Suicide is the second most common cause of death among 15 to 24-year-olds in England and Wales, so it’s vital depressed teenagers are identified and helped as soon as possible. Unfortunately, distinguishing the irritability, social withdrawal and cognitive decline of depression from the moodiness, ill-temper and laziness so typical of healthy adolescence is not the easiest of tasks. The question is, would it help to give teachers special training in how to recognise when a teenager is depressed?
Seventy-six teachers watched a specially-made video about adolescent depression, and they were also presented with a series of case vignettes about depressed pupils and the impact depression had on their behaviour at school.
An assessment of the teachers’ ability to identify which of their teenage pupils was depressed, was made before and after the special training. In total their were 1,911 pupils, 69 of whom were identified by the researchers as having major depression, based on self-report and clinical interview.
Before the training, the teachers correctly identified 52 per cent of the depressed pupils whereas afterwards they identified just 45 per cent – that is, they’d got worse! Even though their performance had deteriorated, the training left the teachers feeling more knowledgeable about depression and more confident that could they identify it.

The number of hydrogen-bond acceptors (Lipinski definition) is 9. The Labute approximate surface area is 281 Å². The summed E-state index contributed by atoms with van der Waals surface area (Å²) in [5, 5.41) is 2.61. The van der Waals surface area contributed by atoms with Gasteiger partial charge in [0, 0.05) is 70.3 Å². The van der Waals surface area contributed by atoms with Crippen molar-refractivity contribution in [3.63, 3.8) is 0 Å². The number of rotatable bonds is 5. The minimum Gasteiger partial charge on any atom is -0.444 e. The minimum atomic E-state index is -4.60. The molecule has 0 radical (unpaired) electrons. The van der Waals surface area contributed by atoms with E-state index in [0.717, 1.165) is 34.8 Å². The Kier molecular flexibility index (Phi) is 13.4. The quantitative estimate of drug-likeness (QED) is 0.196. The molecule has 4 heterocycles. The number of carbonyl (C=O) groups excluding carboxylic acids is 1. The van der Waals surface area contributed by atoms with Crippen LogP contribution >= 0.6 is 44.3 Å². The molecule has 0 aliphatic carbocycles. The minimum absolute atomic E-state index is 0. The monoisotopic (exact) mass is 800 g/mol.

A control group of teachers who didn’t receive the training identified 41 per cent in the first instance, and 43 per cent after the other teachers had completed their training.
“The negative results from this study add to the growing literature on the difficulties in demonstrating clear effects of interventions when robust evaluations are applied to such public health initiatives”, the researchers concluded.
Moor, S. Ann, M., Hester, M., Elisabeth, W.J., Robert, E., Robert, W. & Caroline, B. (2007). Improving the recognition of depression in adolescence: Can we teach the teachers? Journal of Adolescence, 30, 81-95.
Link to online help for depressed teenagers.